Posted by: AT&T Blog Team on November 1, 2011 at 10:27 am
As National Disability Employment Awareness Month (NDEAM) comes to a close, we had the pleasure to attend the FCC Chairman’s Awards for Advancement in Accessibility event last Friday in Washington. Awards were presented for developments in mainstream or assistive technologies, standards and best practices.
Due to the hard work by our AT&T Labs colleagues (we mean you, Jay Wilpon, Amanda Stent, Thomas Okken and Giuseppe Di Fabbrizio!) in the area of speech recognition and text-to-speech technologies, we were honored to receive the Chairman’s Lifted by the Cloud award for the AT&T Speech Mashup. And we were further humbled and proud to receive an honorable mention for the Chairman’s Award for Advancement in Accessibility.
It was also an honor to be among such an inspiring group of award recipients, which were selected by staff of the FCC’s Accessibility and Innovation Initiative (A&I Initiative). We have been thoroughly impressed and encouraged by the other accessible technologies and services that have been highlighted throughout the nomination process.
The AT&T Speech Mashup puts AT&T WATSON(tm) speech technologies and AT&T Natural Voices text-to-speech synthesis technologies in the cloud. Speech technologies can greatly improve the accessibility of many applications for people with disabilities. The cloud-based Speech Mashup enables anyone to easily create innovative accessible services for a wide variety of internet connected devices including smart phones, tablets, computers and television control boxes.
Our commitment to accessibility and universal design has always been, and will continue to be, a top priority for AT&T. Whether it is publishing our universal design principles online or using the human factors lab to ensure that products are actually usable by a wide range of consumers, accessibility is at the core of our culture. When products are designed to work for a diverse group of customers from the start, our customers have access to more handsets and the handsets are oftentimes more affordable because they require fewer aftermarket products to become accessible.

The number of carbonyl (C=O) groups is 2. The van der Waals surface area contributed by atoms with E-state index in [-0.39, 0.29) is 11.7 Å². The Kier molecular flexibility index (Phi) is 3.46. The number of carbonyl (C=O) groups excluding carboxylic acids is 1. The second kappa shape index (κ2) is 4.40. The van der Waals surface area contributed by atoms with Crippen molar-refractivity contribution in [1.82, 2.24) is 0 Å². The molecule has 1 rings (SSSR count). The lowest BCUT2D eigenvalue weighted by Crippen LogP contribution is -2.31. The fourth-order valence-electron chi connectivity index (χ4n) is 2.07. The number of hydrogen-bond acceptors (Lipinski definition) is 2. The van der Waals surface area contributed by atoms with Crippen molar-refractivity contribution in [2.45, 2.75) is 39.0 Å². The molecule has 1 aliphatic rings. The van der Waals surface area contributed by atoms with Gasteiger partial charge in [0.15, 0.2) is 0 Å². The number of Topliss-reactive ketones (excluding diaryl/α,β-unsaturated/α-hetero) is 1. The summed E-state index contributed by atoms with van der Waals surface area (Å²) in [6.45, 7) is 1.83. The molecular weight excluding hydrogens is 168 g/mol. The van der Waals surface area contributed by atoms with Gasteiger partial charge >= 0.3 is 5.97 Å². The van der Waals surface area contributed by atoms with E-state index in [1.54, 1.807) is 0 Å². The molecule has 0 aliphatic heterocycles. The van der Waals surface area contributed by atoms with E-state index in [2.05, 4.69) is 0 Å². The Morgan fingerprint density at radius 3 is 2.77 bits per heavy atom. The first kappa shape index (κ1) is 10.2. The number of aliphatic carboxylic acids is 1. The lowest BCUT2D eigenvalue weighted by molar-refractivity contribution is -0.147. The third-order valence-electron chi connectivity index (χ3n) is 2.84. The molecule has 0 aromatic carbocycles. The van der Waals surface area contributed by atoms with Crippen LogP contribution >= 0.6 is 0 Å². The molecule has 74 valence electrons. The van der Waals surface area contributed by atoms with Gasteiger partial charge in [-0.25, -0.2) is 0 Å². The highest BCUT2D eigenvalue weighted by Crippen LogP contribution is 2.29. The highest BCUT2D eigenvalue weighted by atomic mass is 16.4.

Earlier this month, we launched AT&T Mobile Accessibility Lite, which is a new (and free) suite of accessible apps for Android handsets. We provided the Commission’s Technology Experience Center (TEC) with an Android handset with this great new mobile accessibility app to use throughout the month of November so FCC employees and visitors to the TEC can get a “hands-on” experience with it.
And you can expect to see more innovative and exciting technologies and services like this down the road as we continue to develop the next generation of accessible devices. We are just beginning to realize what the future of mobile accessibility will look like.
And we also know that we don’t have all of the answers to accessibility, and that is why just last week AT&T’s own Avalyn Jackson chaired one of the meetings with our AT&T Advisory Panel on Access and Aging (AAPAA). Composed of national leaders in assistive technology, aging and cross-disability issues, AAPAA meets with AT&T leadership three times a year and helps us not only to improve the products that we currently offer, but to figure out what the next advances in accessible technology will be.